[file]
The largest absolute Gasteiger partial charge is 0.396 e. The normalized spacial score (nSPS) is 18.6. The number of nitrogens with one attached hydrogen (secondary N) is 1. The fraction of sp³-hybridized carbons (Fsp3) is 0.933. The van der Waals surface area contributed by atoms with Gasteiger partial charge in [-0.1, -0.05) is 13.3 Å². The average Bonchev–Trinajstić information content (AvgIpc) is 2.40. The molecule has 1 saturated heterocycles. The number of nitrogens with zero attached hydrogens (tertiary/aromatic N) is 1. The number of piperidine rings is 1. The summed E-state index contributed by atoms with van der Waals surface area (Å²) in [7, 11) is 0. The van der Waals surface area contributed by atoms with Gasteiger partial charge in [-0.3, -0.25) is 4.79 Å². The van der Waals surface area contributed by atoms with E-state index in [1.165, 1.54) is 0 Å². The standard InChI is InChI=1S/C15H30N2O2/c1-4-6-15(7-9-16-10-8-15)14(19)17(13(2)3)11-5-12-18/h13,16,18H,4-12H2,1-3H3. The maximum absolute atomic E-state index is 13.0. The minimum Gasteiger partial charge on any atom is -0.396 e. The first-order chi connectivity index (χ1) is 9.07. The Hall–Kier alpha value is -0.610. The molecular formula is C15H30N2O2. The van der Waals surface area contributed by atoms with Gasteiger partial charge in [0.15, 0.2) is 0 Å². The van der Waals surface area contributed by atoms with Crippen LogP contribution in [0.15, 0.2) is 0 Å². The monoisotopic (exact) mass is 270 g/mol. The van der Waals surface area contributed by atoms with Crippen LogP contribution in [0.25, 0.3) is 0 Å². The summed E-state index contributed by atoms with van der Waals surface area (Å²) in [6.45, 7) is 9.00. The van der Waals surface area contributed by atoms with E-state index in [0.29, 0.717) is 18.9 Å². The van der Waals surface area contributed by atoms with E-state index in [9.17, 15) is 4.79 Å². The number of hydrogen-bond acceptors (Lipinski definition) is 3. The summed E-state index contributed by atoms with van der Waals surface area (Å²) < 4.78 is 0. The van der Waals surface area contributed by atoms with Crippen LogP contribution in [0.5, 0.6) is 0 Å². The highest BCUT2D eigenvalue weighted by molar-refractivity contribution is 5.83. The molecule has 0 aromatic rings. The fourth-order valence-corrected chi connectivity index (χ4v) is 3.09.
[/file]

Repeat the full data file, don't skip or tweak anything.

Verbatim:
The largest absolute Gasteiger partial charge is 0.396 e. The normalized spacial score (nSPS) is 18.6. The number of nitrogens with one attached hydrogen (secondary N) is 1. The fraction of sp³-hybridized carbons (Fsp3) is 0.933. The van der Waals surface area contributed by atoms with Gasteiger partial charge in [-0.1, -0.05) is 13.3 Å². The average Bonchev–Trinajstić information content (AvgIpc) is 2.40. The molecule has 1 saturated heterocycles. The number of nitrogens with zero attached hydrogens (tertiary/aromatic N) is 1. The number of piperidine rings is 1. The summed E-state index contributed by atoms with van der Waals surface area (Å²) in [7, 11) is 0. The van der Waals surface area contributed by atoms with Gasteiger partial charge in [-0.3, -0.25) is 4.79 Å². The van der Waals surface area contributed by atoms with E-state index in [1.165, 1.54) is 0 Å². The standard InChI is InChI=1S/C15H30N2O2/c1-4-6-15(7-9-16-10-8-15)14(19)17(13(2)3)11-5-12-18/h13,16,18H,4-12H2,1-3H3. The maximum absolute atomic E-state index is 13.0. The minimum Gasteiger partial charge on any atom is -0.396 e. The first-order chi connectivity index (χ1) is 9.07. The Hall–Kier alpha value is -0.610. The molecular formula is C15H30N2O2. The van der Waals surface area contributed by atoms with Gasteiger partial charge in [0.15, 0.2) is 0 Å². The van der Waals surface area contributed by atoms with Crippen LogP contribution in [0.15, 0.2) is 0 Å². The monoisotopic (exact) mass is 270 g/mol. The van der Waals surface area contributed by atoms with Crippen LogP contribution in [0.25, 0.3) is 0 Å². The summed E-state index contributed by atoms with van der Waals surface area (Å²) in [6.45, 7) is 9.00. The van der Waals surface area contributed by atoms with E-state index in [0.29, 0.717) is 18.9 Å². The van der Waals surface area contributed by atoms with E-state index in [9.17, 15) is 4.79 Å². The number of hydrogen-bond acceptors (Lipinski definition) is 3. The summed E-state index contributed by atoms with van der Waals surface area (Å²) < 4.78 is 0. The van der Waals surface area contributed by atoms with Crippen LogP contribution in [0.5, 0.6) is 0 Å². The highest BCUT2D eigenvalue weighted by molar-refractivity contribution is 5.83. The molecule has 0 aromatic rings. The fourth-order valence-corrected chi connectivity index (χ4v) is 3.09.